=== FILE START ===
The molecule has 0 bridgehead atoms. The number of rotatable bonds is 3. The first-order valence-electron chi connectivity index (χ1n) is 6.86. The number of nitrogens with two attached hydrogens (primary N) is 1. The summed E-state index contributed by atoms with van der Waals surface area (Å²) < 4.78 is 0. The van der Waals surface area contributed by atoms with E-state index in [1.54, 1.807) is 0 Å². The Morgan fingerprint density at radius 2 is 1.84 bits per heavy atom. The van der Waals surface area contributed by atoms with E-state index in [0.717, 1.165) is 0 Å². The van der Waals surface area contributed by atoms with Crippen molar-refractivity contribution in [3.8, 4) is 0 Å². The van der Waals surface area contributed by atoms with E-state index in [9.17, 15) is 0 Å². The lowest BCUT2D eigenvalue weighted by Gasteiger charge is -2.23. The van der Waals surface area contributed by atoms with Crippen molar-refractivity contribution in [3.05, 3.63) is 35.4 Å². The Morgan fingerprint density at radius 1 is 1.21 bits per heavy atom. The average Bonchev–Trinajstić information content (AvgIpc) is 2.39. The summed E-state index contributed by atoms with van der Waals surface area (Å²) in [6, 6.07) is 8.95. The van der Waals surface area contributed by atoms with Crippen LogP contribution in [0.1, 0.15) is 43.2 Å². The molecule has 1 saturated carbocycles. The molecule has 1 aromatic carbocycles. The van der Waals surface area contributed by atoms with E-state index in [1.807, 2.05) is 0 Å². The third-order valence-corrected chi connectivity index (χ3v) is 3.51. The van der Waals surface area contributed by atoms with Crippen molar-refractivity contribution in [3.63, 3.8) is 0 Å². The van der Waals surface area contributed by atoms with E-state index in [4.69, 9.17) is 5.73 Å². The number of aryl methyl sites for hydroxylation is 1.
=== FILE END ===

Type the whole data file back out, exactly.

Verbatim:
The molecule has 0 bridgehead atoms. The number of rotatable bonds is 3. The first-order valence-electron chi connectivity index (χ1n) is 6.86. The number of nitrogens with two attached hydrogens (primary N) is 1. The summed E-state index contributed by atoms with van der Waals surface area (Å²) < 4.78 is 0. The van der Waals surface area contributed by atoms with E-state index in [1.54, 1.807) is 0 Å². The Morgan fingerprint density at radius 2 is 1.84 bits per heavy atom. The van der Waals surface area contributed by atoms with E-state index in [0.717, 1.165) is 0 Å². The van der Waals surface area contributed by atoms with Crippen molar-refractivity contribution in [3.8, 4) is 0 Å². The van der Waals surface area contributed by atoms with E-state index in [9.17, 15) is 0 Å². The lowest BCUT2D eigenvalue weighted by Gasteiger charge is -2.23. The van der Waals surface area contributed by atoms with Crippen molar-refractivity contribution in [3.05, 3.63) is 35.4 Å². The Morgan fingerprint density at radius 1 is 1.21 bits per heavy atom. The average Bonchev–Trinajstić information content (AvgIpc) is 2.39. The summed E-state index contributed by atoms with van der Waals surface area (Å²) in [6, 6.07) is 8.95. The van der Waals surface area contributed by atoms with Crippen LogP contribution in [0.1, 0.15) is 43.2 Å². The molecule has 1 saturated carbocycles. The molecule has 1 aromatic carbocycles. The van der Waals surface area contributed by atoms with E-state index in [1.807, 2.05) is 0 Å². The third-order valence-corrected chi connectivity index (χ3v) is 3.51. The van der Waals surface area contributed by atoms with Crippen molar-refractivity contribution in [3.63, 3.8) is 0 Å². The van der Waals surface area contributed by atoms with E-state index in [4.69, 9.17) is 5.73 Å². The number of aryl methyl sites for hydroxylation is 1.